Yesterday it occurred to me — as I heard about yet another “multimedia workshop” for journalists — how dated and useless the term “multimedia” has become. It’s now normal for media content types to be mixed. It’s also normal for anyone working in media to be expected to create and integrate various types of content (text, audio, photos, video, mapping/locative) as well as delivery channels (print, Web, radio, TV, podcast, social media, e-mail, SMS, embeddable, mobile applications, widgets, e-readers, etc.).
Ditto for the terms “new media” and even “online media”, which imply that channels other than print and broadcast are somehow separate or niche.
The best take on why it’s important to update and integrate assumptions about the nature of media (and how that affects news) is shown in this hilarious skit from Landline.TV:
Here’s where media is at today: In the current integrated media ecosystem, every print and broadcast organization has an Internet and mobile presence — and most of these now go beyond bare “shovelware”. Also, more and more of these organizations are distributing their content online first, making print and broadcast secondary channels (if not secondary markets). In contrast, most media outlets and public discussion venues that began life on the Internet do not have a print or broadcast presence. These vastly outnumber print and broadcast media outlets.
Consequently, when you consider the number and diversity of media outlets, print and broadcast media have become the exception — not the rule…
Last week the Huffington Post posted its standards for citizen journalism. It’s a pretty short, basic list — just six requirements — that reads like journalism 101.
However, many news organizations still could take a lesson from the second item on HuffPost‘s list:
“2. Do research and include links to back it up. Whether you are referencing a quote, statistic, or specific event, you should include a link that supports your statement. If you’re not sure, it’s better to lean on the cautious side. More links enhance the piece and let readers know where you’re coming from.”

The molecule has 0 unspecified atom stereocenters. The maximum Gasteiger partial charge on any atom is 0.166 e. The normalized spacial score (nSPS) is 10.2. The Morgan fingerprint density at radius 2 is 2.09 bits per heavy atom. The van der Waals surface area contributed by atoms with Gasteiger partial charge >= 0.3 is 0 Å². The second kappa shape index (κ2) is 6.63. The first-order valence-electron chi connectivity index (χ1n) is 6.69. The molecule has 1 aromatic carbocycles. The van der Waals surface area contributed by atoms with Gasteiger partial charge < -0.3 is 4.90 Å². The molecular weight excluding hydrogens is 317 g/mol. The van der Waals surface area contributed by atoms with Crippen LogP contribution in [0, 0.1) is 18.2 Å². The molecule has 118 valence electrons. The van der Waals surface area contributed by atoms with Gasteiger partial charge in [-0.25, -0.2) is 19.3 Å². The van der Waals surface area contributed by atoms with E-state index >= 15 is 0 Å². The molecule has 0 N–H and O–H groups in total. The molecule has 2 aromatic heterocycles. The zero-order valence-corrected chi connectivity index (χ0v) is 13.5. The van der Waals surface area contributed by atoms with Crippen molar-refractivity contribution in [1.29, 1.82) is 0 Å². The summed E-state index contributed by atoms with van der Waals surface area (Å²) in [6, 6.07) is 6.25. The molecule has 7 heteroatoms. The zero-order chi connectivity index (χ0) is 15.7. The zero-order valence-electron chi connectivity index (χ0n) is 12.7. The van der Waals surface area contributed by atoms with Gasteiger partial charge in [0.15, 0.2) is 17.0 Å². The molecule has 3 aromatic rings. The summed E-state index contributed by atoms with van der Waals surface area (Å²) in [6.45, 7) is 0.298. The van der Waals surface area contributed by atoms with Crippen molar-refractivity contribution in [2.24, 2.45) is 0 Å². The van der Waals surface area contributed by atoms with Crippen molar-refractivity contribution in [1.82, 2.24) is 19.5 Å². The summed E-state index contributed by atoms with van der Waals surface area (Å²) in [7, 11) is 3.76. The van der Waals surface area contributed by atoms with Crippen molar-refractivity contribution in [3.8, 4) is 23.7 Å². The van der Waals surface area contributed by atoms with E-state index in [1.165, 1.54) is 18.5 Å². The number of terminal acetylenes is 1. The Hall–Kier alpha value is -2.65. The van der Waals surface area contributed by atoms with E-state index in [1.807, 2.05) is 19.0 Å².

It amazes me how often I still see mainstream news stories which completely lack links, or which ghettoize links in a box in a sidebar or at the bottom of the story…
Scott Rosenberg, Susan Mernit, and lots of other smart people chatting at the Mar. 11 Public Media Collaborative meeting, Berkeley.
Last night I attended a meeting of the Bay Area Public Media Collaborative. I’m impressed by how this group is pulling together significant and diverse energy and talent.
The point? To “bring together bloggers, journalists, technologists, media and environmental justice folks, community organizers and activists from around the Bay area to explore and discuss social justice and emerging technology issues in a way that links theory and practice.”
I live-tweeted the sessions I attended, and here is the index to my tweetstreams from each session. I’ll be posting them over the next few days. The ones with live “my tweeks” links are ready to read. The rest, I’m still producing — although in the meantime I’m linking to existing notes posted to She’s Geeky site (where available).
This order does not reflect the order in which the sessions I attended occurred. I’m just posting in an order that makes sense to me. Enjoy.
I’ve written before about how the culture of traditional journalism tends to be rather insular, self-referential and — increasingly — toxic. This is especially true of the events that journalists typically attend, and the communities with which they typically mix.
Journalists mainly go to conferences specifically about journalism or specifically for journalists. While they also attend other events, this is usually for research or reporting — not to be “part of the crowd.”
…And that, I think, is a huge missed opportunity. Increasingly, community building and team building are becoming core skills for a career in journalism. The fast-shifting news business requires that journalists personally know and be able to work well with technologies, business people, marketers, community organizers, financiers, nonprofits and advocates, and other people from complementary fields. Every profession has its own culture and its own events. Attending these events — not just for aloof observation, but in order to join those communities — can be a great way to expand your career options.
Today and tomorrow I’m attending an event that represents a perfect opportunity to connect with geek culture. It’s She’s Geeky, a periodic “unconference” held at the Computer History Museum in Mountain View, CA…